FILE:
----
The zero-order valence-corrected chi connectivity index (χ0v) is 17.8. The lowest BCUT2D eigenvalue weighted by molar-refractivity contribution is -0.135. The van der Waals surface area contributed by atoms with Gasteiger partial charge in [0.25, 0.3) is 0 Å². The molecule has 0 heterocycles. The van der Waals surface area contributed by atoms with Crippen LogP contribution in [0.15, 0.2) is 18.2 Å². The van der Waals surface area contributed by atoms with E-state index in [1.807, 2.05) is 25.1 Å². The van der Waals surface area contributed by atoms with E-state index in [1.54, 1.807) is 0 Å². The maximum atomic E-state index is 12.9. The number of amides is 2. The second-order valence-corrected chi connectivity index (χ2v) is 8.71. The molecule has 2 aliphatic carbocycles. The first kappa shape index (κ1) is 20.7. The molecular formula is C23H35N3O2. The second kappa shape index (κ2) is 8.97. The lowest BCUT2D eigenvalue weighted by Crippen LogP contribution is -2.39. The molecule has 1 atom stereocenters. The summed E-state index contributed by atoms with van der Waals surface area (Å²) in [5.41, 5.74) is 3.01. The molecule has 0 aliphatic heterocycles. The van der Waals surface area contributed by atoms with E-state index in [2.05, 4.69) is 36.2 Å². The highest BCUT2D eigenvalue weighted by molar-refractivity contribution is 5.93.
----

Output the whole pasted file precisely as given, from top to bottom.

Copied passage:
The zero-order valence-corrected chi connectivity index (χ0v) is 17.8. The lowest BCUT2D eigenvalue weighted by molar-refractivity contribution is -0.135. The van der Waals surface area contributed by atoms with Gasteiger partial charge in [0.25, 0.3) is 0 Å². The molecule has 0 heterocycles. The van der Waals surface area contributed by atoms with Crippen LogP contribution in [0.15, 0.2) is 18.2 Å². The van der Waals surface area contributed by atoms with E-state index in [1.807, 2.05) is 25.1 Å². The van der Waals surface area contributed by atoms with E-state index in [1.54, 1.807) is 0 Å². The maximum atomic E-state index is 12.9. The number of amides is 2. The second-order valence-corrected chi connectivity index (χ2v) is 8.71. The molecule has 2 aliphatic carbocycles. The first kappa shape index (κ1) is 20.7. The molecular formula is C23H35N3O2. The second kappa shape index (κ2) is 8.97. The lowest BCUT2D eigenvalue weighted by Crippen LogP contribution is -2.39. The molecule has 1 atom stereocenters. The summed E-state index contributed by atoms with van der Waals surface area (Å²) in [5.41, 5.74) is 3.01. The molecule has 0 aliphatic heterocycles. The van der Waals surface area contributed by atoms with E-state index in [2.05, 4.69) is 36.2 Å². The highest BCUT2D eigenvalue weighted by molar-refractivity contribution is 5.93.